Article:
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Oglu

Discussion in 'Ελληνικά (Greek)' started by Volcano, May 3, 2009.

  1. Volcano Senior Member

    Istanbul
    Turkey-Turkish
    I sometimes see this word on some greek surnames.It means son of someone in Turkish, and it is written as oğlu.What about in Greek?
     
  2. Traduita Senior Member

    Greece, Greek
    Hi
    In Greek nothing, it is Turkish:). So, it has the same meaning.
    Generally a surname in -oglu means the families origins are from an area from the former Ottoman empire where there was close contact between ethnicities/languages.
    That is the general concept at least, I don't know much about surname history to explain it better...:)
     
  3. vatrahos

    vatrahos Senior Member

    Greece
    American English
    Yes, the only difference is that in Greek the "ğ" is pronounced as a normal Greek "g".
     
  4. Volcano Senior Member

    Istanbul
    Turkey-Turkish
    And what about dou?
     
  5. Traduita Senior Member

    Greece, Greek
    Dou:confused:?
    Do you mean a surname in genitive like Vasiliadou/ Georgiadou etc?
    Surnames in -adis/-idis also mean "son of..." They form the genitive in -dou.
    Well, there are various forms of patronymics used as surnames.
     
    Last edited: May 3, 2009
  6. vatrahos

    vatrahos Senior Member

    Greece
    American English
    Although I don't know much about last names, let me offer up what little I do know (I welcome any additions or corrections):

    *IDIS* = this is the Ancient Greek patronym (IASONIDIS = son of Jason). Usually, modern day Greeks with this are descended from the Black Sea ("Pontos").

    *OGLOU* = From Istanbul / Anatolia (or more generally, what is now modern-day Turkey)

    *AKIS* = From Crete

    *POULOS* = From mainland Greece (although this is, I think, from Latin "pullus" which means a young animal, an offspring ... i.e., a "child" -- GIORGOPOULOS = son of George)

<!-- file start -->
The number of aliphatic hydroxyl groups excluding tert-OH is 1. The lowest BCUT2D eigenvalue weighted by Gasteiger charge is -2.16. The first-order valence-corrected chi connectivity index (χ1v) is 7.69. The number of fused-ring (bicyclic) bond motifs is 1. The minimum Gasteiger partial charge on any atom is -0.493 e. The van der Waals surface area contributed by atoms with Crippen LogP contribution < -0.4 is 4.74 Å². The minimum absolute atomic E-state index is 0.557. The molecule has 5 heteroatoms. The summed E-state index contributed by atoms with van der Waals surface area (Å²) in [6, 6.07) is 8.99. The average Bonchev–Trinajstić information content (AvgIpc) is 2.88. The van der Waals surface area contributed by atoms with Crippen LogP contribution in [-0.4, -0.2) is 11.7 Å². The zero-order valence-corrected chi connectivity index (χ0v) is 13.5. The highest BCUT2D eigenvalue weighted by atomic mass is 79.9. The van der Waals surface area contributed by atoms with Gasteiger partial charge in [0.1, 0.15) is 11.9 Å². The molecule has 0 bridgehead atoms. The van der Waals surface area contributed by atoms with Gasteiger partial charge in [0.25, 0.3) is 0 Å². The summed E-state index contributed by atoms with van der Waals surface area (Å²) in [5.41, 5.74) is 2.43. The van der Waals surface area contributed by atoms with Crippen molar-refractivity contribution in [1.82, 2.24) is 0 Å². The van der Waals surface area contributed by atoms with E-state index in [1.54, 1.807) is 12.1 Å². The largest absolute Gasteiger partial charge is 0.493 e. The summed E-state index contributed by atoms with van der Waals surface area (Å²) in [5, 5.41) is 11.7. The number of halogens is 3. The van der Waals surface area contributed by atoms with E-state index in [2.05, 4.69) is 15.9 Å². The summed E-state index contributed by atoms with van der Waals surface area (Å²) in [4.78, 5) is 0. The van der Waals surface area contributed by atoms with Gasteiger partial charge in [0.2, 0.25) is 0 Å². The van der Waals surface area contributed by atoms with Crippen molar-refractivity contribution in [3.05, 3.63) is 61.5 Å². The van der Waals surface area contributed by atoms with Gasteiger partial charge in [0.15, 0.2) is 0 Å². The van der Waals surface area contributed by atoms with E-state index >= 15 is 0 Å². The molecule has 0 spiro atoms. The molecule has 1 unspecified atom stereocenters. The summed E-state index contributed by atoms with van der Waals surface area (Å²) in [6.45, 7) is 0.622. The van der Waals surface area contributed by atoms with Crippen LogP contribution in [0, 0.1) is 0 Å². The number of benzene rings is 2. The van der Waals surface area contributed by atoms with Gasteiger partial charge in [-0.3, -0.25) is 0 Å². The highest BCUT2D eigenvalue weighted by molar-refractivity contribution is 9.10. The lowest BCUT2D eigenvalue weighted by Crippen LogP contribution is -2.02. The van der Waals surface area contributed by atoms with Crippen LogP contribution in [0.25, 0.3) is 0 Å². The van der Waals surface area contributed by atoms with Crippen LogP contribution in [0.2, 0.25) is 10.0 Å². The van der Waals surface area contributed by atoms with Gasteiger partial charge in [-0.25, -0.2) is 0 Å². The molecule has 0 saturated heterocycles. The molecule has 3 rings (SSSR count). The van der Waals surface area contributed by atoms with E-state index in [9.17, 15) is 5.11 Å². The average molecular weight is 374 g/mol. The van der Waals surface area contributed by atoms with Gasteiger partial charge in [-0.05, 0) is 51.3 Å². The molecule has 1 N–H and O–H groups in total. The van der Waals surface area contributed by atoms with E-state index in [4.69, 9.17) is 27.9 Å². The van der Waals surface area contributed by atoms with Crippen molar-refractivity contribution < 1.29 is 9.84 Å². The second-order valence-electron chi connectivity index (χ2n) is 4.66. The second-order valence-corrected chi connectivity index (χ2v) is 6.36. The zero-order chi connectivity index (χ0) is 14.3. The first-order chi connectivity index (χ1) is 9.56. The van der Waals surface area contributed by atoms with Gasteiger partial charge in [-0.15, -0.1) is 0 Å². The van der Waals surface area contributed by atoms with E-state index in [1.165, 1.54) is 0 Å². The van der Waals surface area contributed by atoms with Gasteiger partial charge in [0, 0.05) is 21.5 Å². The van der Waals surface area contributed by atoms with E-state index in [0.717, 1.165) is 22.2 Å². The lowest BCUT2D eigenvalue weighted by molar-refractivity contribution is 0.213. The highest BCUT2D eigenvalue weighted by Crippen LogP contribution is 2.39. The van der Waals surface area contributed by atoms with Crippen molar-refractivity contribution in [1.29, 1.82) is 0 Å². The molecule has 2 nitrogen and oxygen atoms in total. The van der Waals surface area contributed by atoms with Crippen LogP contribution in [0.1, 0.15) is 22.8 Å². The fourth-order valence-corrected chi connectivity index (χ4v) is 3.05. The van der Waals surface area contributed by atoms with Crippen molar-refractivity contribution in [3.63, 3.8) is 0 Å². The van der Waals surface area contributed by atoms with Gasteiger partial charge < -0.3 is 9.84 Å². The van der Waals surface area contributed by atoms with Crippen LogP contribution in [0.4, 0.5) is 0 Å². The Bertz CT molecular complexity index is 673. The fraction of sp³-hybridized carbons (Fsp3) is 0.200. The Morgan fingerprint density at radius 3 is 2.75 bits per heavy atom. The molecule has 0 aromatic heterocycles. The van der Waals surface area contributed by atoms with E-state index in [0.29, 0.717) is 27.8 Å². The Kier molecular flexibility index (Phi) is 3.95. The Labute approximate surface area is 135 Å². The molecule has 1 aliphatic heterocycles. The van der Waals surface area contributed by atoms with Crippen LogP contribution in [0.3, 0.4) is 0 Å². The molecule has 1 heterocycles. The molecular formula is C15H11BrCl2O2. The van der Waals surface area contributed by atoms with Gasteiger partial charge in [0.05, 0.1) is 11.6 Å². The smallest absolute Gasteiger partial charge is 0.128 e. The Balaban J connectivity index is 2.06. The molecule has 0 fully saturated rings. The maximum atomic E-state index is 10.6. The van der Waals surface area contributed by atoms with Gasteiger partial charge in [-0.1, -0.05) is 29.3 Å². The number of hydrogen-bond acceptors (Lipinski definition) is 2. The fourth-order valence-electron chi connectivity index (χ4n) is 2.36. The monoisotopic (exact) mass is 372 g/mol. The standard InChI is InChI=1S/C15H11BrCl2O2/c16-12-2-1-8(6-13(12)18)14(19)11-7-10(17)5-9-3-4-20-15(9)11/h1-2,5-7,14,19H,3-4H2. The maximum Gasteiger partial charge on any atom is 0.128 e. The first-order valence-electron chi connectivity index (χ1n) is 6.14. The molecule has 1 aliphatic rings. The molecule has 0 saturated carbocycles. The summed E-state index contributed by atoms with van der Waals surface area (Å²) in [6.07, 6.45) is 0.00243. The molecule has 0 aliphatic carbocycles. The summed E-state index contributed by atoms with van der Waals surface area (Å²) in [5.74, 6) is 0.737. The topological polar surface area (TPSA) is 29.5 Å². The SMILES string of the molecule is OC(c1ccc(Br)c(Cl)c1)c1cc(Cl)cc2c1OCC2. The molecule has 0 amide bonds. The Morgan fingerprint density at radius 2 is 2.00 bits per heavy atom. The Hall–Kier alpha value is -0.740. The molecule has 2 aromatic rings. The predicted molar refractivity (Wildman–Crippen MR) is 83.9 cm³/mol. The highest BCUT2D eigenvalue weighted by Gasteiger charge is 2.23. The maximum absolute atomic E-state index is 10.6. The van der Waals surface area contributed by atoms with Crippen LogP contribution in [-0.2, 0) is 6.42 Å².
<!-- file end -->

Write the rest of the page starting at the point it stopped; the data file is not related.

And then you have lots of last names that show profession, like

    *TZIS* (from Turkish "ci / çi", cf. "şarkıcı")
     
  7. vatrahos

    vatrahos Senior Member

    Greece
    American English
    An interesting point:

    For women, the last name is always in the genitive case. This is because of the outdated (perhaps I should even say "sexist" ...) idea that women "belong" to their husbands. And if they're not married? Well, then they "belong" to their father:

    Man's name: "Georgos Arvanitakis"

    *he has a son, whose name is "Athanasios Arvanitakis"

    *he has a daughter, whose name is "Eleni Arvanitaki" (i.e., "the Eleni who belongs to Arvanitakis")


    She later marries a man named "Nikos Papadopoulos" and her name becomes "Eleni Papadopoulou" (i.e., "the Eleni who belongs to Papadopoulos")
     
    Last edited: May 6, 2009
  8. vatrahos

    vatrahos Senior Member

    Greece
    American English
    Sometimes the last name takes the genitive case with men too, like the poet Άρης Αλεξάνδρου. This literally means "Aris, the one who belongs to Alexander," i.e., "Alex's son, Aris." This is because a hundred years ago or so, before last names, people in villages knew the kids as belonging to their parents, and when it finally came time for people to adopt "official" last names, they just kept the "of (father's name)."
     
  9. Volcano Senior Member

    Istanbul
    Turkey-Turkish
    Elena Ellenidou

    What's dou here?
     
  10. vatrahos

    vatrahos Senior Member

    Greece
    American English
    Not "dou" but "idou" (Ellen + idou).

    As Traduita has said above, this is the genitive form of *IDIS*, for which, see this description:


    The genitive of IASONIDIS, for example, would be IASONIDOU.

    It is in the genitive because we are talking about a woman (see above).
     
  11. Volcano Senior Member

    Istanbul
    Turkey-Turkish
    Ok.Thank you I got it, and it changes as to the surname -idou, -adou ?
     
  12. vatrahos

    vatrahos Senior Member

    Greece
    American English
    I'm not sure I understand the question, but yes, *idis* and *adis* both form the Ancient Greek genitive: *idou* and *adou*
     

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